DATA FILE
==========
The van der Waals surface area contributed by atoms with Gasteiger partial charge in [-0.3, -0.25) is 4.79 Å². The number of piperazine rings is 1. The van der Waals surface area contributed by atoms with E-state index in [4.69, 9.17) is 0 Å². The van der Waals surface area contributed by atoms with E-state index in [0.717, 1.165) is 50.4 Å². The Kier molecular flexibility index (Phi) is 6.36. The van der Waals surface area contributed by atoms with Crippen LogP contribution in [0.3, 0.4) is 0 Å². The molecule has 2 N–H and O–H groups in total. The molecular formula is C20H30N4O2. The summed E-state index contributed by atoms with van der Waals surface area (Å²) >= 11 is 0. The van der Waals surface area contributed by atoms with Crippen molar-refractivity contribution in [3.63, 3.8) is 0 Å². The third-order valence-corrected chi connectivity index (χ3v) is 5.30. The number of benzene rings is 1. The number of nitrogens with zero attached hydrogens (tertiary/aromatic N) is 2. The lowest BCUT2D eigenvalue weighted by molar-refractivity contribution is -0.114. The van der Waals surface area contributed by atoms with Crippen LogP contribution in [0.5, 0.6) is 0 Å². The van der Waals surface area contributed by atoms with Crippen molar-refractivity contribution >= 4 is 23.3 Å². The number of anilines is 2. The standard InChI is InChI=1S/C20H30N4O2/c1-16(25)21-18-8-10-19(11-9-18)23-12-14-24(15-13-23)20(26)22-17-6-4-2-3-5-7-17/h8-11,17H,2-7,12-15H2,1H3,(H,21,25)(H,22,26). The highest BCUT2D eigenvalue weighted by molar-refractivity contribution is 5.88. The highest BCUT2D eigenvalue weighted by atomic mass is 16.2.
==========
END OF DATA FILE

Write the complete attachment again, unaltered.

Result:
The van der Waals surface area contributed by atoms with Gasteiger partial charge in [-0.3, -0.25) is 4.79 Å². The number of piperazine rings is 1. The van der Waals surface area contributed by atoms with E-state index in [4.69, 9.17) is 0 Å². The van der Waals surface area contributed by atoms with E-state index in [0.717, 1.165) is 50.4 Å². The Kier molecular flexibility index (Phi) is 6.36. The van der Waals surface area contributed by atoms with Crippen LogP contribution in [0.3, 0.4) is 0 Å². The molecule has 2 N–H and O–H groups in total. The molecular formula is C20H30N4O2. The summed E-state index contributed by atoms with van der Waals surface area (Å²) >= 11 is 0. The van der Waals surface area contributed by atoms with Crippen molar-refractivity contribution in [3.63, 3.8) is 0 Å². The third-order valence-corrected chi connectivity index (χ3v) is 5.30. The number of benzene rings is 1. The number of nitrogens with zero attached hydrogens (tertiary/aromatic N) is 2. The lowest BCUT2D eigenvalue weighted by molar-refractivity contribution is -0.114. The van der Waals surface area contributed by atoms with Crippen LogP contribution in [0.5, 0.6) is 0 Å². The van der Waals surface area contributed by atoms with Crippen molar-refractivity contribution >= 4 is 23.3 Å². The number of anilines is 2. The standard InChI is InChI=1S/C20H30N4O2/c1-16(25)21-18-8-10-19(11-9-18)23-12-14-24(15-13-23)20(26)22-17-6-4-2-3-5-7-17/h8-11,17H,2-7,12-15H2,1H3,(H,21,25)(H,22,26). The highest BCUT2D eigenvalue weighted by molar-refractivity contribution is 5.88. The highest BCUT2D eigenvalue weighted by atomic mass is 16.2.